Geographers Hubacek and Feng contributed to a new position paper by an international team of distinguished scientists, including five members of the National Academies, which argues that there are critical two-way feedbacks missing from current climate models that are used to inform environmental, climate, and economic policies. The most important inadequately-modeled variables are inequality, consumption, and population.
UMD researchers measure global loss of intact forest landscapes COLLEGE PARK, Md.—Researchers from the University of Maryland utilize satellite imagery to demonstrate that forest wildlands—forests least affected by human activity—are steadily shrinking and pinpoint ways to help preserve these landscapes that are critically important to the health of the planet.
In August 2016, Dr.Tatiana Loboda and PhD student Dong Chen in collaboration with Liza Jenkins of the Michigan Technological Research Institute spent sixteen days in the remote wilderness of Alaskan tundra collecting field observations of wildfire impact on this sensitive ecosystem. The researchers navigated over 100 miles of the Noatak River and bushwhacked nearly 35 miles of wilderness to collect their data. This project is funded by NASA as part of the Arctic Boreal Vulnerability Experiment (ABoVE) field campaign that aims to link field, airborne, and satel
Drs. Loboda, Stewart, and Silva (Geographical Sciences) have been awarded a NASA Land Cover Land Use Change Grant for their project, Understanding the role of land cover / land use nexus in malaria transmission under changing socio-economic climate in Myanmar.
Dr. Kathleen Stewart (center, Geographical Sciences) and Clement Adebamowo (School of Medicine) have been awarded a 2016 UMCP - UM Baltimore Seed Grant for their project, Geospatial Mapping and Access to Cancer Screening Services in Nigeria, a Low and Middle Income Country. This study combines expertise in geographic information science (Stewart) and cancer epidemiology (Adebamowo) to apply geospatial information technologies to determine spatial accessibility and utilization of cervical cancer prevention services for a region in north-central Nigeria.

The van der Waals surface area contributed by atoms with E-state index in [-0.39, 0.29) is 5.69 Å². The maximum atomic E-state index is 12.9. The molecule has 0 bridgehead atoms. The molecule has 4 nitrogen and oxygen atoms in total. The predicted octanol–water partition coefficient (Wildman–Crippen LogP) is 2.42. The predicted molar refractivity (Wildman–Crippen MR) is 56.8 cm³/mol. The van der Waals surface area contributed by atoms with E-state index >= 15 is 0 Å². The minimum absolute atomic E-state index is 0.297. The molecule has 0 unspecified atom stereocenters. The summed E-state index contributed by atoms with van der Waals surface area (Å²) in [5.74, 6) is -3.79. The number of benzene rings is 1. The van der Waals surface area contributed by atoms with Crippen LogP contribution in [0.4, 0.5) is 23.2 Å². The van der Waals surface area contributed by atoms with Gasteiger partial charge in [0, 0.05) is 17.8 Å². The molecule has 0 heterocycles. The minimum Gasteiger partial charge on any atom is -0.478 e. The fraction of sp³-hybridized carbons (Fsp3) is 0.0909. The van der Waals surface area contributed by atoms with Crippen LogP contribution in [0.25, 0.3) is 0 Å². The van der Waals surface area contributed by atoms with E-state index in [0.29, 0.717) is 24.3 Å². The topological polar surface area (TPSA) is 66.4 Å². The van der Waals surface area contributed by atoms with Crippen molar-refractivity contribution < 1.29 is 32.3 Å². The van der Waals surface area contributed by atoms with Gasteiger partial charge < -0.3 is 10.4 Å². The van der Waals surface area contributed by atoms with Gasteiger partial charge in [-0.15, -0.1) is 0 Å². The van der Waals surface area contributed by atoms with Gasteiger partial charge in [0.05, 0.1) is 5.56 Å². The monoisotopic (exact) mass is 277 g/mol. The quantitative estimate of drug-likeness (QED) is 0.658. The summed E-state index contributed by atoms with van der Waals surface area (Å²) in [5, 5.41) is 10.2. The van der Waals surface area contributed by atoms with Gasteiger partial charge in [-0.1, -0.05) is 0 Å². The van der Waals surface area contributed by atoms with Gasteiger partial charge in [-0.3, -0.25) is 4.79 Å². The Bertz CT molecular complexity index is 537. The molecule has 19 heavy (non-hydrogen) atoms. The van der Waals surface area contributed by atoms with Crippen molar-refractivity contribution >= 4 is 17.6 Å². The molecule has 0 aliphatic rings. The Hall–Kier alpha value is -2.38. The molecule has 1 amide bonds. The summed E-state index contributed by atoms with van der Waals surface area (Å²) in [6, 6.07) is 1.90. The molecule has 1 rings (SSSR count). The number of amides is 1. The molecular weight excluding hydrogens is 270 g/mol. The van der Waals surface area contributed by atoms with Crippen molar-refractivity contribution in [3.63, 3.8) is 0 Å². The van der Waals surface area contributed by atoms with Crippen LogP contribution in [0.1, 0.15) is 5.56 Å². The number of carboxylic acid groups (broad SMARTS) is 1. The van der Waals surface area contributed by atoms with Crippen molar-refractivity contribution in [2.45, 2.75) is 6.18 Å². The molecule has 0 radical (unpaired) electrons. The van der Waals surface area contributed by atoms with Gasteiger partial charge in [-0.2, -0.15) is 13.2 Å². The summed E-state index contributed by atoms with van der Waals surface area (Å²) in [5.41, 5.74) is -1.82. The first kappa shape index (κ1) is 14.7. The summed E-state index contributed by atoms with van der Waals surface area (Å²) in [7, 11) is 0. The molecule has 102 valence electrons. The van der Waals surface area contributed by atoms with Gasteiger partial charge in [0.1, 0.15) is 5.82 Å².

Dr.Leila De Floriani, a Professor in the Department of Geographical Sciences, was recently elected to the IEEE Computer Society Board of Governors. The IEEE Computer Society is a leading membership organization in computer science and technology which focuses on education and training, professional partnerships, conferences, and publications. De Floriani holds a joint appointment with University of Maryland Institute for Advanced Computer Studies (UMIACS). She begins her term in this important leadership role within the IEEE on January 1, 2017. You can read more about her appointment
Dr. Matthew Hansen and his team have been recently featured in Nature. The article describes his work in mapping and monitoring land cover and land use change, particularly in the mapping forest areas and monitoring deforestation. This includes recent work using high-resolution maps that are released publicly to quickly monitor the impact of global deforestation. The data are made available within days of forest loss and have been used by scientists, activists, and others who have an interest in preventing the destruction of forests.
Dr. Molly Brown has been funded in a National Science Foundation project submitted to the Innovations at the Nexus of Food, Energy and Water Systems (INFEWS) proposal opportunity, led by Johns Hopkins University assistant professor Benjamin Zaitchik.